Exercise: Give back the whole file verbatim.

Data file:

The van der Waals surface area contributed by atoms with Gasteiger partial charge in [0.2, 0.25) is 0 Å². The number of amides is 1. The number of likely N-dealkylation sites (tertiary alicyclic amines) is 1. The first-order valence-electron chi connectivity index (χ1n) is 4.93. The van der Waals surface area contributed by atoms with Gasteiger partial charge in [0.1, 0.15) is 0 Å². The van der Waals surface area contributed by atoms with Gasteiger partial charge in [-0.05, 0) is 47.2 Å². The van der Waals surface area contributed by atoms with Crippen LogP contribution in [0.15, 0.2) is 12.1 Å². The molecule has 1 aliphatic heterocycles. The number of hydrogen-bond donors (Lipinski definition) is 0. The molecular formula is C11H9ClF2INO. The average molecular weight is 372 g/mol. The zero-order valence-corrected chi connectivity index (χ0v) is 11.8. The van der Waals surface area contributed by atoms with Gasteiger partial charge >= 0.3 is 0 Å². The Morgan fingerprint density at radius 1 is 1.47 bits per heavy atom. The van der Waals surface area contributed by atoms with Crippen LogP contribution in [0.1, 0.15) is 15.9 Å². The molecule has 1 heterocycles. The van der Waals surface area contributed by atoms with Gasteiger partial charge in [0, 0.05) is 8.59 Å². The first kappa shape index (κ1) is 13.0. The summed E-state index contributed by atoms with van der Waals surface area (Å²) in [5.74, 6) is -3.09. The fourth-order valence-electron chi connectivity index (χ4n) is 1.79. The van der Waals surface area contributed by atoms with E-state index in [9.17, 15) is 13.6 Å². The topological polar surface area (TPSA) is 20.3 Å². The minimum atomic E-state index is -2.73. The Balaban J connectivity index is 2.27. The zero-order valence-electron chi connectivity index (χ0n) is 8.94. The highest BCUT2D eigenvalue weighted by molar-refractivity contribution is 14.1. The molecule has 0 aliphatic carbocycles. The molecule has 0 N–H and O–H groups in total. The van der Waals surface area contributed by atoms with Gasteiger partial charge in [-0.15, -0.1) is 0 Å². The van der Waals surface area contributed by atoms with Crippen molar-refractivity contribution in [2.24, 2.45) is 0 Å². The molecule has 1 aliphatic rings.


The van der Waals surface area contributed by atoms with Gasteiger partial charge in [0.2, 0.25) is 0 Å². The number of amides is 1. The number of likely N-dealkylation sites (tertiary alicyclic amines) is 1. The first-order valence-electron chi connectivity index (χ1n) is 4.93. The van der Waals surface area contributed by atoms with Gasteiger partial charge in [0.1, 0.15) is 0 Å². The van der Waals surface area contributed by atoms with Gasteiger partial charge in [-0.05, 0) is 47.2 Å². The van der Waals surface area contributed by atoms with Crippen LogP contribution in [0.15, 0.2) is 12.1 Å². The molecule has 1 aliphatic heterocycles. The number of hydrogen-bond donors (Lipinski definition) is 0. The molecular formula is C11H9ClF2INO. The average molecular weight is 372 g/mol. The zero-order valence-corrected chi connectivity index (χ0v) is 11.8. The van der Waals surface area contributed by atoms with Gasteiger partial charge >= 0.3 is 0 Å². The Morgan fingerprint density at radius 1 is 1.47 bits per heavy atom. The van der Waals surface area contributed by atoms with Crippen LogP contribution in [0.1, 0.15) is 15.9 Å². The molecule has 1 heterocycles. The van der Waals surface area contributed by atoms with Gasteiger partial charge in [0, 0.05) is 8.59 Å². The first kappa shape index (κ1) is 13.0. The summed E-state index contributed by atoms with van der Waals surface area (Å²) in [5.74, 6) is -3.09. The fourth-order valence-electron chi connectivity index (χ4n) is 1.79. The van der Waals surface area contributed by atoms with E-state index in [9.17, 15) is 13.6 Å². The topological polar surface area (TPSA) is 20.3 Å². The minimum atomic E-state index is -2.73. The Balaban J connectivity index is 2.27. The zero-order valence-electron chi connectivity index (χ0n) is 8.94. The highest BCUT2D eigenvalue weighted by molar-refractivity contribution is 14.1. The molecule has 0 aliphatic carbocycles. The molecule has 0 N–H and O–H groups in total. The van der Waals surface area contributed by atoms with Gasteiger partial charge in [-0.15, -0.1) is 0 Å². The van der Waals surface area contributed by atoms with Crippen molar-refractivity contribution in [2.24, 2.45) is 0 Å². The molecule has 1 aliphatic rings.